From Anita Allen: “People get discouraged from making certain efforts where opportunity is limited by forces of history, traditions, social roles and stereotypes. If my daughter wanted to become a philosopher, she would need to hear words of encouragement similar to what she would need to hear if she wanted to become a plumber, heart surgeon or politician: It is very hard for women, even harder for African-American women, but you are smart and strong enough to do it, and I am here to help you.”
Stories about treatment of African American women in academia:
“My dissertation chairman was Richard Brandt. Once after I had earned the doctorate and was meeting with him, he stood over me, lifted my chin toward him and remarked that I looked like a maid his family once employed. Around the same time, early in the Ronald Reagan administration, an effort was made to rid Washington of the sex trade and shops that flourished along the 14th Street corridor a few blocks from the White House. I worked in nearby McPherson Square at the National Endowment for the Humanities and, as a volunteer at the NAACP Legal Defense Fund. One day I was walking near my office with a white male friend, a philosopher at an Ivy League university. We were stopped by the police, who profiled us as a hooker and john. I had to answer questions and show ID.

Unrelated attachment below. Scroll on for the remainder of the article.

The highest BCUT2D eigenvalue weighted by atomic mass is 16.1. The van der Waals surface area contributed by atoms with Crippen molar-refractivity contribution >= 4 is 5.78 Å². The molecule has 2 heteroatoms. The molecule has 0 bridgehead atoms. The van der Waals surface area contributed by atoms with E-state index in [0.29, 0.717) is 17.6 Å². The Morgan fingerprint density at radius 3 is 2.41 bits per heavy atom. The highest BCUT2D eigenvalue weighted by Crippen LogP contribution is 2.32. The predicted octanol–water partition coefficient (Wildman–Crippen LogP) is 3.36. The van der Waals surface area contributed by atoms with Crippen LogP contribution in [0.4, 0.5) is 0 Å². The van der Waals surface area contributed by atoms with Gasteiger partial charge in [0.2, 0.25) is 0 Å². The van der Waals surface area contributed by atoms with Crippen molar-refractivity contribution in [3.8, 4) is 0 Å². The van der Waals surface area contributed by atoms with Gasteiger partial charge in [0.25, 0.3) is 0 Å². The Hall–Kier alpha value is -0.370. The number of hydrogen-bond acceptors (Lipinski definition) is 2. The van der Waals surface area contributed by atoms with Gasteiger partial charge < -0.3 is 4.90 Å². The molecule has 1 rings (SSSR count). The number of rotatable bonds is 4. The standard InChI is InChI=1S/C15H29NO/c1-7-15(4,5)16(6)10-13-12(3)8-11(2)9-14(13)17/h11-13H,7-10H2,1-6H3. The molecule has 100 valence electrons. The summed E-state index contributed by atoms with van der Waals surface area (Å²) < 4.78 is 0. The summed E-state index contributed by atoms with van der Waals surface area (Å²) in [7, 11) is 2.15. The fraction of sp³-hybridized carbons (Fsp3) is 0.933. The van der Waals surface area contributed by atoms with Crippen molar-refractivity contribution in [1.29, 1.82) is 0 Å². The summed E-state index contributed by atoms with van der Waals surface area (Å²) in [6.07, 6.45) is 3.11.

Is the denigration of black women philosophers a thing of decades past? Are we beyond being asked to fetch coffee for department chairs and worse? Regrettably, no. In October 2017 a very senior Harvard-educated white male philosopher, whose wife is also an academic, wrote to me seeking feedback on an op-ed he hoped to submit to The New York Times or The Washington Post. He did not like my feedback. He ended an email lamenting his failure to get anything more than “duncical shit” as feedback on his work by letting me know that he had recently imagined seeing my face in the photographs he used in masturbation! Incredible, right? I wrote back to explain why I was offended and to sever ties. I assume that if such a thing could happen to me, some very, very serious harassment and racism must be happening to young women in the field.”
There is, justifiably, more visibility in American culture these days on the inequity of opportunity for people of color. Over the centuries, it has been primarily white men who controlled access and opportunity to careers, wealth, adventure, education, etc. But women, and women of color, are rising in fields and need to be heard. They have a unique perspective. So checking out the work of these women would be valuable!